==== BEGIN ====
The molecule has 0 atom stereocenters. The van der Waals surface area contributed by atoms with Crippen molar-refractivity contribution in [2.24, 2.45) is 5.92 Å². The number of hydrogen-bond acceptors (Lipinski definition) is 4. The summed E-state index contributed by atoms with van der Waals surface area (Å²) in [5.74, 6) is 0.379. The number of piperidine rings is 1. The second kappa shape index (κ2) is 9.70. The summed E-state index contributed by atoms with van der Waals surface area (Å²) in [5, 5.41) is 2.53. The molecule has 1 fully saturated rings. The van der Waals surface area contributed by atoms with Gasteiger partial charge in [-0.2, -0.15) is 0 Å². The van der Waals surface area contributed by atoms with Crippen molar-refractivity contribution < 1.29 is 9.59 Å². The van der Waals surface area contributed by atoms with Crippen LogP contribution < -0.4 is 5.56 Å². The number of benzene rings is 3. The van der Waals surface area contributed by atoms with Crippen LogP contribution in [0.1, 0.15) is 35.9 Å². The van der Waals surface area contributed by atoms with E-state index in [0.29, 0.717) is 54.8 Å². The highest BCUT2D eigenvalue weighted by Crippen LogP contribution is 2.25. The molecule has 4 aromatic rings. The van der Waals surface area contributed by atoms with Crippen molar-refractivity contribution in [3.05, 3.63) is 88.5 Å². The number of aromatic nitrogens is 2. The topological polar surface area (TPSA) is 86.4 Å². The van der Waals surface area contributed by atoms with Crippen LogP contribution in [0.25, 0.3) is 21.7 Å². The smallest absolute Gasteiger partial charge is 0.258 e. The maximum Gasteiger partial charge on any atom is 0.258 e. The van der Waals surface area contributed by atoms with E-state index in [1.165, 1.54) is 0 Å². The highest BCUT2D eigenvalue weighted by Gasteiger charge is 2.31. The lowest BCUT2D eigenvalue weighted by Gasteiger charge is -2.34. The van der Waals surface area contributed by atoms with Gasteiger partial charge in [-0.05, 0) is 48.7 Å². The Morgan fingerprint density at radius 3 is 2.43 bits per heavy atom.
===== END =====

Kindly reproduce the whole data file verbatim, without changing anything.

The molecule has 0 atom stereocenters. The van der Waals surface area contributed by atoms with Crippen molar-refractivity contribution in [2.24, 2.45) is 5.92 Å². The number of hydrogen-bond acceptors (Lipinski definition) is 4. The summed E-state index contributed by atoms with van der Waals surface area (Å²) in [5.74, 6) is 0.379. The number of piperidine rings is 1. The second kappa shape index (κ2) is 9.70. The summed E-state index contributed by atoms with van der Waals surface area (Å²) in [5, 5.41) is 2.53. The molecule has 1 fully saturated rings. The van der Waals surface area contributed by atoms with Gasteiger partial charge in [-0.2, -0.15) is 0 Å². The van der Waals surface area contributed by atoms with Crippen molar-refractivity contribution < 1.29 is 9.59 Å². The van der Waals surface area contributed by atoms with Crippen LogP contribution < -0.4 is 5.56 Å². The number of benzene rings is 3. The van der Waals surface area contributed by atoms with Crippen LogP contribution in [0.1, 0.15) is 35.9 Å². The van der Waals surface area contributed by atoms with E-state index in [0.29, 0.717) is 54.8 Å². The highest BCUT2D eigenvalue weighted by Crippen LogP contribution is 2.25. The molecule has 4 aromatic rings. The van der Waals surface area contributed by atoms with Crippen molar-refractivity contribution in [3.05, 3.63) is 88.5 Å². The number of aromatic nitrogens is 2. The topological polar surface area (TPSA) is 86.4 Å². The van der Waals surface area contributed by atoms with Crippen LogP contribution in [0.25, 0.3) is 21.7 Å². The smallest absolute Gasteiger partial charge is 0.258 e. The maximum Gasteiger partial charge on any atom is 0.258 e. The van der Waals surface area contributed by atoms with E-state index in [1.165, 1.54) is 0 Å². The highest BCUT2D eigenvalue weighted by Gasteiger charge is 2.31. The lowest BCUT2D eigenvalue weighted by Gasteiger charge is -2.34. The van der Waals surface area contributed by atoms with Gasteiger partial charge in [-0.05, 0) is 48.7 Å². The Morgan fingerprint density at radius 3 is 2.43 bits per heavy atom.